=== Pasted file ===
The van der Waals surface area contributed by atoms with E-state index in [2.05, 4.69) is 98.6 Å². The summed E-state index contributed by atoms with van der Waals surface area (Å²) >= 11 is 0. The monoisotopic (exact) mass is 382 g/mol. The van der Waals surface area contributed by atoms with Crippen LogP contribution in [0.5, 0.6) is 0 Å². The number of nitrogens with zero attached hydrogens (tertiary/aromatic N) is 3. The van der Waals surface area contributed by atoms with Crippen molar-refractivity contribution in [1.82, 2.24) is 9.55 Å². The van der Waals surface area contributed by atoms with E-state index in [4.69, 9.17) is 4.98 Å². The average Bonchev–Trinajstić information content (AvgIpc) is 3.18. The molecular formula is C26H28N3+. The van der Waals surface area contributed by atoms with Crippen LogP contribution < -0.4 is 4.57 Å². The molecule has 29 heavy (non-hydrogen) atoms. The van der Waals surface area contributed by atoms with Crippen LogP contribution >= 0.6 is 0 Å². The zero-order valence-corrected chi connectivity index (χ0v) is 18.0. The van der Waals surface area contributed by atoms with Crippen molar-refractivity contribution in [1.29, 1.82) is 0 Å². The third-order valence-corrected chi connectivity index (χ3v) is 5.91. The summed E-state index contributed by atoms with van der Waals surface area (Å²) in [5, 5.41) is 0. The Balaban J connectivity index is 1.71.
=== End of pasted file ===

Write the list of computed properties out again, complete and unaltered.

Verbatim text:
The van der Waals surface area contributed by atoms with E-state index in [2.05, 4.69) is 98.6 Å². The summed E-state index contributed by atoms with van der Waals surface area (Å²) >= 11 is 0. The monoisotopic (exact) mass is 382 g/mol. The van der Waals surface area contributed by atoms with Crippen LogP contribution in [0.5, 0.6) is 0 Å². The number of nitrogens with zero attached hydrogens (tertiary/aromatic N) is 3. The van der Waals surface area contributed by atoms with Crippen molar-refractivity contribution in [1.82, 2.24) is 9.55 Å². The van der Waals surface area contributed by atoms with E-state index in [4.69, 9.17) is 4.98 Å². The average Bonchev–Trinajstić information content (AvgIpc) is 3.18. The molecular formula is C26H28N3+. The van der Waals surface area contributed by atoms with Crippen LogP contribution < -0.4 is 4.57 Å². The molecule has 29 heavy (non-hydrogen) atoms. The van der Waals surface area contributed by atoms with Crippen LogP contribution >= 0.6 is 0 Å². The zero-order valence-corrected chi connectivity index (χ0v) is 18.0. The van der Waals surface area contributed by atoms with Crippen molar-refractivity contribution in [1.29, 1.82) is 0 Å². The third-order valence-corrected chi connectivity index (χ3v) is 5.91. The summed E-state index contributed by atoms with van der Waals surface area (Å²) in [5, 5.41) is 0. The Balaban J connectivity index is 1.71.